In this Part we will be dealing with fabric finishes based on Aesthetics point of view.
- Aesthetics:- The appearance of the fabric is conventionally thought to be a result of the combination of yarn, weave, per-treatment, dying and printing. But now a day a lot of mechanical and chemical processes have evolved over time that effect the aesthetics of the fabric/garment. Aesthetics finishes influence the luster, texture, drapability, hand and surface appearance of fabric.
In the previous article we have discussed the name of few aesthetics finishes. We will now study them here in depth.
A. Calendering:- Calendering is a mechanical process the finishes fabric by passing them between a series of rollers. It generate smooth, polished or embossed effects depending on the roller surface properties and relative speeds. A calender is a mechanical device consisting of two or more large rotating cylindrical rollers stacked on top of each other and usually heated. The cylindrical rollers are in contact with each other under pressure. Fabric being calendered passes around and between these cylinders. The specific type of calendered finished fabric varies with the nature of the cylinder surface, the speed of the cylinders and the nature of the fabric being finished.
- To give soft and smooth surface to the fabric
- To give luster and glaze to the fabric
- To give silk like appearance
- To decrease air permeability
- To flatten Slubs
B. Parchmentizing:- The literal meaning of parchmentizing means to make anything like paper in terms of the crispiness that paper holds. In finishes it means crispiness or ody given to fabric (mainly to cotton one). It uses an acid wash (sulphuric acid) to make cotton almost transparent, and yet permanently stiff such as organdy. The treatment process is carried out in a very timed and precised manner i.e. split second timing precision to prevent fabric from weakening. After the acid treatment, the cloth is nutralized in a weak alkali, washed and calandered to improve surface gloss. With this method we can provide the fabric an all over, a localized or a plisse effect.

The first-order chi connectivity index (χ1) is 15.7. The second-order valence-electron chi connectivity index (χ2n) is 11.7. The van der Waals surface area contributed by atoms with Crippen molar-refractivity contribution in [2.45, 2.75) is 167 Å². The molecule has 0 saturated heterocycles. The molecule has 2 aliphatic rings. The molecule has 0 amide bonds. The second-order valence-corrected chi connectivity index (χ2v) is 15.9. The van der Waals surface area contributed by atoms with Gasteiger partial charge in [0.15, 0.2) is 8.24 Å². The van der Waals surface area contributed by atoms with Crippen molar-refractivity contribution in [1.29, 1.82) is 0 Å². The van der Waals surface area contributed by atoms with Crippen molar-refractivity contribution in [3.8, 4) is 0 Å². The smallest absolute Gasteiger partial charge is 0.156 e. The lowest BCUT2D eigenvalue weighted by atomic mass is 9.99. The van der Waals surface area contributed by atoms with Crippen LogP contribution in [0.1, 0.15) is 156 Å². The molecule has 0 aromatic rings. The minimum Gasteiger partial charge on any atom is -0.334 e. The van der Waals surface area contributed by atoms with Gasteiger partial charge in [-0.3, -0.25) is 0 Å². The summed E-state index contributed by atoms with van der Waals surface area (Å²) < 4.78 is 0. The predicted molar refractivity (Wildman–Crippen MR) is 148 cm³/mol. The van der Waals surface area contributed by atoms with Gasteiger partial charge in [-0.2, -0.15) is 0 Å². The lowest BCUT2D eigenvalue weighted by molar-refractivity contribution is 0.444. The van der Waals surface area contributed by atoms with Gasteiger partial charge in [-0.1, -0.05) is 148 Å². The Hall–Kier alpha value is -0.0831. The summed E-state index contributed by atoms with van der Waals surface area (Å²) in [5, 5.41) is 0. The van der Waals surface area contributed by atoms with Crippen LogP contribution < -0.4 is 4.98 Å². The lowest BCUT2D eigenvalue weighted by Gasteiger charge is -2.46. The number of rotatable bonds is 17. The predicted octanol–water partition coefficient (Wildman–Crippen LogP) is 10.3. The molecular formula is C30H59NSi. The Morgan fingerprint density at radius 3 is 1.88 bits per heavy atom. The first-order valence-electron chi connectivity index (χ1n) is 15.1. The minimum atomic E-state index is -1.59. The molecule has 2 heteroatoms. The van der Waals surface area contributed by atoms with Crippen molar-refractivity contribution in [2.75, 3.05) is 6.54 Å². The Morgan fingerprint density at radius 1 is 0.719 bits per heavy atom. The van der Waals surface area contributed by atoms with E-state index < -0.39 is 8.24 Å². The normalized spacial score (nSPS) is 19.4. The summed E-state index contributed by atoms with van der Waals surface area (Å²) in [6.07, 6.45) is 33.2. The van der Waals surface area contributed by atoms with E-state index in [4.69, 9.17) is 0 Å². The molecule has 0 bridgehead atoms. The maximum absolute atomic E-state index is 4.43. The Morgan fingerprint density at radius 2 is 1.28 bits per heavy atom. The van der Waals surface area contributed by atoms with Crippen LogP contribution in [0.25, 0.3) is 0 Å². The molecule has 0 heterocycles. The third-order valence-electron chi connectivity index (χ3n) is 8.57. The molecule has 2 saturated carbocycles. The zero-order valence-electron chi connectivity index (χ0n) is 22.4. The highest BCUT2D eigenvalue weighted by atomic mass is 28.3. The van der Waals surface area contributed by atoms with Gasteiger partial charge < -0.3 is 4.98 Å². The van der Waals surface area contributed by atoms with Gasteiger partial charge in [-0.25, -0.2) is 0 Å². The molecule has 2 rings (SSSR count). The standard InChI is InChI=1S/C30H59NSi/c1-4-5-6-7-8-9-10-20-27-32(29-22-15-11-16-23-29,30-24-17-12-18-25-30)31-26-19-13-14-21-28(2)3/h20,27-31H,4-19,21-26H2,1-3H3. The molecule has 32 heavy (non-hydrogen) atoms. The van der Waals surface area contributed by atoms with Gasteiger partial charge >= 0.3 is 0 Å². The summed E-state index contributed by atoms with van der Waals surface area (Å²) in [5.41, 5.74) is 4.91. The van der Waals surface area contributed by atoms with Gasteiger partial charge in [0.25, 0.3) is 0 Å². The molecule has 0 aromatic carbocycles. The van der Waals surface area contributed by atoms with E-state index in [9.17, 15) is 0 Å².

C. Fulling:-According to Britannica fulling is a process that increases the thickness and compactness of woven or knitted wool by subjecting it to moisture, heat, friction, and pressure until shrinkage of 10–25% is achieved. Shrinkage occurs in both the warp and weft see weaving), producing a smooth, tightly finished fabric that is light, warm, and relatively weather proof.
The Fulling or Tucking process consists of the closing together of the threads of newly woven woollen fabric with the assistance of soap or acid liquor.Fulling consists of vigorous methods to make the cloth become a felt. It is the late stages of the felt-making process.Earlier in 11th century the person performing fulling were known as fullers. Mechanization of this finishing process in the 11th century made life much easier for the fuller. Water power was used to work fulling stocks, a machine with two large wooden hammers raised on tappets. The cloth was contained in a trough – the stock – and was repeatedly beaten by the rising and falling hammers. Such hammers did generate heat and heavily felted cloth was produced. Fulled fabric are denser and more compact on both warp and filling directions.